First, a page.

Visceral’s Star Wars game was to be a gritty heist story with multiple protagonists

visceral star wars ragtag

EA shut down Visceral less than two weeks ago, leading to tons of speculation around the publisher’s mandates and whether there would be a future for single-player games there – or in the industry as a whole. But according to a massive new report from Kotaku’s Jason Schreier built from interviews with anonymous former employees, Visceral’s Star Wars project may have been doomed from the beginning.

Console yourself with the best Star Wars games on PC.

The project began as an open-world pirate game, which EA ultimately shut down because of Ubisoft’s then-upcoming Assassin’s Creed IV: Black Flag, and because of their recent acquisition of the Star Wars license. The project shifted from the high seas to deep space, but with the same basic principles of open-world piracy, but things fizzled out when Visceral had to pull from this team to finish work on Battlefield Hardline.

The Star Wars project changed direction entirely when former Uncharted director Amy Hennig came on board, as she wanted to do a linear action-adventure game similar to those Naughty Dog had produced. Codenamed Ragtag, it would feature an ensemble cast in a massive heist caper set in the gritty underbelly of the Star Wars universe. Everyone on the team loved the story.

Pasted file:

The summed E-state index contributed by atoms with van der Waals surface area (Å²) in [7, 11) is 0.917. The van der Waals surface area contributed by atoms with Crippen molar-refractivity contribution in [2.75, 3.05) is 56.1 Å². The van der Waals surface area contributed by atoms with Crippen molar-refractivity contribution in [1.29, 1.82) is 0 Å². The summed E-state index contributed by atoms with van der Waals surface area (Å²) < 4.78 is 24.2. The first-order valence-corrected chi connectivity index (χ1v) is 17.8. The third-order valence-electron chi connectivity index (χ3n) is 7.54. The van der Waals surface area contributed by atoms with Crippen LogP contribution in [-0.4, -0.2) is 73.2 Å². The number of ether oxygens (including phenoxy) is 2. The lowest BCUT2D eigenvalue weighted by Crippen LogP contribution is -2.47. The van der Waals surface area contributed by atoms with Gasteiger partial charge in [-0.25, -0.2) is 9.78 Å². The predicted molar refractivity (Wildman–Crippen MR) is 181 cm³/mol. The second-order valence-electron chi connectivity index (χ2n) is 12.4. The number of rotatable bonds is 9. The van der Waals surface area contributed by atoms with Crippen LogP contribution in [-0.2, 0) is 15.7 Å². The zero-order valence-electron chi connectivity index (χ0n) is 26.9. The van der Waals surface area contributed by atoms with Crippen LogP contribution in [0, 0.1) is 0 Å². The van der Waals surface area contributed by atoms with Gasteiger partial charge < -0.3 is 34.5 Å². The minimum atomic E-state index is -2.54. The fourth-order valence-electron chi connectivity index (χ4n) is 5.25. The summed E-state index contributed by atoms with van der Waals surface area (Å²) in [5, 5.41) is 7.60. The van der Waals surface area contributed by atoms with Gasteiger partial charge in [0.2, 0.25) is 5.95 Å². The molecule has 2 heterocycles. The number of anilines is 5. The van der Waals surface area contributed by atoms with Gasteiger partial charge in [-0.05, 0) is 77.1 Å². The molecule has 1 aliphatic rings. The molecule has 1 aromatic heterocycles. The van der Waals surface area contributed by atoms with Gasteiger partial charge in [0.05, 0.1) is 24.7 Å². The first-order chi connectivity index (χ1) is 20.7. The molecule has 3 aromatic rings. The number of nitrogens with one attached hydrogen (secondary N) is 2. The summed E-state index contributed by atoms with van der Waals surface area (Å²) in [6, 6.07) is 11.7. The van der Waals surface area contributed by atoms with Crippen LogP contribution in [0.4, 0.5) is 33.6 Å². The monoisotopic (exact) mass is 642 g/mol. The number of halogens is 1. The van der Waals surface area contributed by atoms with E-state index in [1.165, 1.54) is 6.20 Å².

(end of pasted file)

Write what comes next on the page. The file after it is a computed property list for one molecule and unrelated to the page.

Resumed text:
But even as they began work on the game, the scope seemed to be beyond what Visceral was capable of making. Everyone in the heist team (as shown in the concept above) would be playable, and AI would take up the slack when you weren’t controlling them. It was a style of game the team hadn’t attempted before, they were much smaller than Naughty Dog, and their attention was split between the game and continued support of Hardline.

The reasons that would eventually lead to the studio’s shutdown and the game’s cancellation are numerous, and go far beyond the changing mandates EA’s initial statement implied. The Frostbite engine was ill-suited to third-person games. Visceral’s San Francisco location made them one of EA’s most expensive studios, leading to a constantly rotating set of other, cheaper EA studios coming in to make up for staff shortages. Visceral had shifted to a flat corporate structure without producers, and they had difficulty adjusting to this under the demands of such a massive new project.

There were reportedly pressures from EA executives as well who were concerned with the game’s potential for profit, and how marketable the gritty tale would be to more mainstream Star Wars fans, but these were apparently just a small part of the problems which plagued the game’s development. Regardless of the form the new EA Vancouver game takes, it seems that picking up the pieces of Visceral’s title would’ve been incredibly difficult.

Quotes from former Visceral employees help to tell the tale. “Honestly, it was a mercy killing,” said one. “It had nothing to do with whether it was gonna be single player. I don’t think it had anything to do with that. That game never could’ve been good and come out.”

The lengthy feature is full of far more detail and well worth a read, particularly for how it highlights the difficulty of making AAA games.